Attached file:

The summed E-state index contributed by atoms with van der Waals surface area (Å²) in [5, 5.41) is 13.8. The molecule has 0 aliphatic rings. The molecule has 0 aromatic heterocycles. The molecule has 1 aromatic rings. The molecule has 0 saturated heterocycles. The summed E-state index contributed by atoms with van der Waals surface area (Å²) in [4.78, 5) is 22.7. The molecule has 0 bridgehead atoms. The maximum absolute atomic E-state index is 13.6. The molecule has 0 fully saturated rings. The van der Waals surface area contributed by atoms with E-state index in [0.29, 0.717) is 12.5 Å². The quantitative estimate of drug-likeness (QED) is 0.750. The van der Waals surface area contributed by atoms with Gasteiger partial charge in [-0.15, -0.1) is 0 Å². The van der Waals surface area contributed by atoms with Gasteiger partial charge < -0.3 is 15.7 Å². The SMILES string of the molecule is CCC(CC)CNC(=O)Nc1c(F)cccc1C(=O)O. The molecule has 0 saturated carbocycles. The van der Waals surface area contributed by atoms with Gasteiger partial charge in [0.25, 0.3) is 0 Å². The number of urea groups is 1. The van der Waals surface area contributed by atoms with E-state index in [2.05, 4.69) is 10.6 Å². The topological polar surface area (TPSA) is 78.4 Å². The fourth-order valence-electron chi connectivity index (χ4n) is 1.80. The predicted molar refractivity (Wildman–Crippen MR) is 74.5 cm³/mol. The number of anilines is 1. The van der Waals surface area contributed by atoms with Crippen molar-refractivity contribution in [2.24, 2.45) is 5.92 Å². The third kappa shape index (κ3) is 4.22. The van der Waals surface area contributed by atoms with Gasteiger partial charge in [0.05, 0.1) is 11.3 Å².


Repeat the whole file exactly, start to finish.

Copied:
The summed E-state index contributed by atoms with van der Waals surface area (Å²) in [5, 5.41) is 13.8. The molecule has 0 aliphatic rings. The molecule has 0 aromatic heterocycles. The molecule has 1 aromatic rings. The molecule has 0 saturated heterocycles. The summed E-state index contributed by atoms with van der Waals surface area (Å²) in [4.78, 5) is 22.7. The molecule has 0 bridgehead atoms. The maximum absolute atomic E-state index is 13.6. The molecule has 0 fully saturated rings. The van der Waals surface area contributed by atoms with E-state index in [0.29, 0.717) is 12.5 Å². The quantitative estimate of drug-likeness (QED) is 0.750. The van der Waals surface area contributed by atoms with Gasteiger partial charge in [-0.15, -0.1) is 0 Å². The van der Waals surface area contributed by atoms with Gasteiger partial charge < -0.3 is 15.7 Å². The SMILES string of the molecule is CCC(CC)CNC(=O)Nc1c(F)cccc1C(=O)O. The molecule has 0 saturated carbocycles. The van der Waals surface area contributed by atoms with Gasteiger partial charge in [0.25, 0.3) is 0 Å². The number of urea groups is 1. The van der Waals surface area contributed by atoms with E-state index in [2.05, 4.69) is 10.6 Å². The topological polar surface area (TPSA) is 78.4 Å². The fourth-order valence-electron chi connectivity index (χ4n) is 1.80. The predicted molar refractivity (Wildman–Crippen MR) is 74.5 cm³/mol. The number of anilines is 1. The van der Waals surface area contributed by atoms with Crippen molar-refractivity contribution in [2.24, 2.45) is 5.92 Å². The third kappa shape index (κ3) is 4.22. The van der Waals surface area contributed by atoms with Gasteiger partial charge in [0.05, 0.1) is 11.3 Å².